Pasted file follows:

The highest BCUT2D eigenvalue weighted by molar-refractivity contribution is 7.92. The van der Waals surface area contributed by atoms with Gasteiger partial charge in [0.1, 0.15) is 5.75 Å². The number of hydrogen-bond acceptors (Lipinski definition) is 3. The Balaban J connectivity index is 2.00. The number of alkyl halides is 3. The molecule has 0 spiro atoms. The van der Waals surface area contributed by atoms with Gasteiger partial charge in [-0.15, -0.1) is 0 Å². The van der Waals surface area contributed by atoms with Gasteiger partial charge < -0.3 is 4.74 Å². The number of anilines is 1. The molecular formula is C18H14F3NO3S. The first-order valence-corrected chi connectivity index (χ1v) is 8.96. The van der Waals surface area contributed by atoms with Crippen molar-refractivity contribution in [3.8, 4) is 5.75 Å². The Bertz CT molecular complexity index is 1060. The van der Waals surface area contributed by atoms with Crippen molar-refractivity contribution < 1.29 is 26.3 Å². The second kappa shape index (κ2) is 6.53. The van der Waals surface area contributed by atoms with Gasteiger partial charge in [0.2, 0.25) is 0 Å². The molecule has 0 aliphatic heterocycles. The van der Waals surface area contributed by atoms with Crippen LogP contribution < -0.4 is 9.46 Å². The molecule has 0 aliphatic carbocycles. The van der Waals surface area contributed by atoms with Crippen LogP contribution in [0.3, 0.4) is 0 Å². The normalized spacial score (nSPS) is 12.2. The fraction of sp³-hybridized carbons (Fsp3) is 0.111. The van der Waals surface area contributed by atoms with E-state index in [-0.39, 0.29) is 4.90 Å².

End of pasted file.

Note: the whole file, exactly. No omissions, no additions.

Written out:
The highest BCUT2D eigenvalue weighted by molar-refractivity contribution is 7.92. The van der Waals surface area contributed by atoms with Gasteiger partial charge in [0.1, 0.15) is 5.75 Å². The number of hydrogen-bond acceptors (Lipinski definition) is 3. The Balaban J connectivity index is 2.00. The number of alkyl halides is 3. The molecule has 0 spiro atoms. The van der Waals surface area contributed by atoms with Gasteiger partial charge in [-0.15, -0.1) is 0 Å². The van der Waals surface area contributed by atoms with Gasteiger partial charge < -0.3 is 4.74 Å². The number of anilines is 1. The molecular formula is C18H14F3NO3S. The first-order valence-corrected chi connectivity index (χ1v) is 8.96. The van der Waals surface area contributed by atoms with Crippen molar-refractivity contribution in [3.8, 4) is 5.75 Å². The Bertz CT molecular complexity index is 1060. The van der Waals surface area contributed by atoms with Crippen molar-refractivity contribution < 1.29 is 26.3 Å². The second kappa shape index (κ2) is 6.53. The van der Waals surface area contributed by atoms with Gasteiger partial charge in [0.2, 0.25) is 0 Å². The molecule has 0 aliphatic heterocycles. The van der Waals surface area contributed by atoms with Crippen LogP contribution < -0.4 is 9.46 Å². The molecule has 0 aliphatic carbocycles. The van der Waals surface area contributed by atoms with Crippen LogP contribution in [0.3, 0.4) is 0 Å². The normalized spacial score (nSPS) is 12.2. The fraction of sp³-hybridized carbons (Fsp3) is 0.111. The van der Waals surface area contributed by atoms with E-state index in [-0.39, 0.29) is 4.90 Å².